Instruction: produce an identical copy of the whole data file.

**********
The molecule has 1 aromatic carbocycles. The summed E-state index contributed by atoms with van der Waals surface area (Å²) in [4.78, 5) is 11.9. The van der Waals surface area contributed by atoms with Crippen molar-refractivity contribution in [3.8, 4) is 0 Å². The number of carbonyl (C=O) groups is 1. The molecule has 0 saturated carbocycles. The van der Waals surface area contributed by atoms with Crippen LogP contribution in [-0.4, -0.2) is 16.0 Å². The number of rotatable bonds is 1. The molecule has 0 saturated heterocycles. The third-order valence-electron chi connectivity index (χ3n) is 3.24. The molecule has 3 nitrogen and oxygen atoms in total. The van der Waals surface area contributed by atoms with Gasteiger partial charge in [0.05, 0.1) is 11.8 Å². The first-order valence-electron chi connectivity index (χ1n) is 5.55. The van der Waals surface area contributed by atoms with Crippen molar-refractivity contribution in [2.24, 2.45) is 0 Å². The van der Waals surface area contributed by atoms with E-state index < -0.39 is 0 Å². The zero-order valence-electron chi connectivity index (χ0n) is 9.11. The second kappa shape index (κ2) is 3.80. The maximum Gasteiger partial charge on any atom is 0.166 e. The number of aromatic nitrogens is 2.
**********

The molecule has 1 aromatic carbocycles. The summed E-state index contributed by atoms with van der Waals surface area (Å²) in [4.78, 5) is 11.9. The van der Waals surface area contributed by atoms with Crippen molar-refractivity contribution in [3.8, 4) is 0 Å². The number of carbonyl (C=O) groups is 1. The molecule has 0 saturated carbocycles. The van der Waals surface area contributed by atoms with Crippen LogP contribution in [-0.4, -0.2) is 16.0 Å². The number of rotatable bonds is 1. The molecule has 0 saturated heterocycles. The third-order valence-electron chi connectivity index (χ3n) is 3.24. The molecule has 3 nitrogen and oxygen atoms in total. The van der Waals surface area contributed by atoms with Gasteiger partial charge in [0.05, 0.1) is 11.8 Å². The first-order valence-electron chi connectivity index (χ1n) is 5.55. The van der Waals surface area contributed by atoms with Crippen molar-refractivity contribution in [2.24, 2.45) is 0 Å². The van der Waals surface area contributed by atoms with E-state index < -0.39 is 0 Å². The zero-order valence-electron chi connectivity index (χ0n) is 9.11. The second kappa shape index (κ2) is 3.80. The maximum Gasteiger partial charge on any atom is 0.166 e. The number of aromatic nitrogens is 2.